COLUMBUS, Ohio—Increasingly drawn to life in and around cities, coyotes might be losing their tendency to be reclusive and their fear of the neighbors.
A researcher with The Ohio State University College of Food, Agricultural, and Environmental Sciences (CFAES) is trying to find out: Has city life changed coyotes?
Wildlife biologist Stan Gehrt, who has researched coyotes in the Chicago area for the past two decades, recently began a study on the personality of coyotes in Columbus, Cleveland and Cincinnati, in addition to those in Chicago. Gehrt will explore whether coyotes living in or around cities are becoming more bold, and if so, what’s causing the change in their disposition.
If these wild urban dwellers have become more audacious, was the change a result of nature/genetic changes, or nurture, what they’ve learned in their environment from being around people?
“Coyotes spend a lot of time watching us,” Gehrt said. “They’re learning from us. We know that they are always in close proximity to people even though people might not know it.”
A change in personality might explain the occasional coyote attacking someone, or it might be that the coyote acted out of the norm, possibly because it was rabid.
Consider some recent run-ins. On a freeway ramp in January, a coyote darted toward a Columbus police officer and bit him while he stood outside his patrol car. A little over a week later, a coyote bit a 6-year-old boy in the head near a downtown Chicago park, and that same night, also in Chicago, a man reported that a coyote bit him on the back side. In all three cases, the coyote struck—apparently unprovoked.
“The vast majority of coyotes in cities have a healthy fear of people—as they should,” Gehrt said. “But when they lose their fear, that’s when you might find someone being bit.”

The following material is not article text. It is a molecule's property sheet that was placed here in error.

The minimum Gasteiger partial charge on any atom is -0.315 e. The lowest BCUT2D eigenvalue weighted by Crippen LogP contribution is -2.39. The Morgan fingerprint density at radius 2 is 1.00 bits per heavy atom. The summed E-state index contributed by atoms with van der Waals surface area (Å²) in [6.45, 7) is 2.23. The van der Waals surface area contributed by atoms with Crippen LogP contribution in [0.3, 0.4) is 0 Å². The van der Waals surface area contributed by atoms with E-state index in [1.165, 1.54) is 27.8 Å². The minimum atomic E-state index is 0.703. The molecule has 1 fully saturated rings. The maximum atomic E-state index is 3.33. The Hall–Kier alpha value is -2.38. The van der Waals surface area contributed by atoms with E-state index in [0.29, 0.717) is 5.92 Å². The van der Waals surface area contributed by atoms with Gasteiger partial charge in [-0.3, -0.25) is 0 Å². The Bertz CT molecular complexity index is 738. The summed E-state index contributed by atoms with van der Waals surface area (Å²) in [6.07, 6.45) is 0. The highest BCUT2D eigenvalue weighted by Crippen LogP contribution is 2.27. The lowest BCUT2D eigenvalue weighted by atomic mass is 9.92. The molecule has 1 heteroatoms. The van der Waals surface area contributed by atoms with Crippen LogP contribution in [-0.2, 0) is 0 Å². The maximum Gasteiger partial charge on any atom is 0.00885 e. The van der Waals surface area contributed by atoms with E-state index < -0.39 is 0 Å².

Long inhabitants of West Coast cities, coyotes have moved eastward into the Midwest and East Coast. And in the past two decades, they’re not just drifting through cities, they’re moving in, having babies, and setting up territories, Gehrt said.
“They found the life was pretty good,” Gehrt said.
In cities, coyotes can thrive. Their survival rate is significantly higher in a city than in a rural area, where the wild animals are more likely to be trapped or hunted, Gehrt said.
And food abounds in cities: squirrels, rabbits, mice, trash people leave behind, pet food for dogs and cats.
“What we find is coyotes are taking advantage of all of those,” he said.
What little time coyotes sleep, they aren’t fussy about where.
“They can just curl up under a bush or behind a building or in the tall grass, if there is tall grass,” Gehrt said.
Even with more coyotes living in cities and suburbs, they rarely injure people because, for the most part, coyotes prefer to avoid people, even if they’re nearby, he said.
Occasionally coyotes will step out in an area with people—just to see if they can. How people respond can determine whether the coyote feels it can claim the area, Gehrt said. Running back into the house teaches coyotes that it’s OK for them to be in that area.
“You should scare them away. You have to teach the coyotes where they can and cannot be,” he said. “To a large extent, they are not dangerous, but you do need to be vigilant.”
It’s unclear how many coyotes are living in Ohio or in the United States, Gehrt said. Despite the federal government’s many efforts to reduce their populations by killing some of them, coyotes have doubled their geographic range over the past 50 years, spreading in every direction.
“What’s really remarkable about their expansion is that people have done everything they can to try to exterminate them,” Gehrt said. “Despite our best efforts, they’ve increased their range and their abundance.”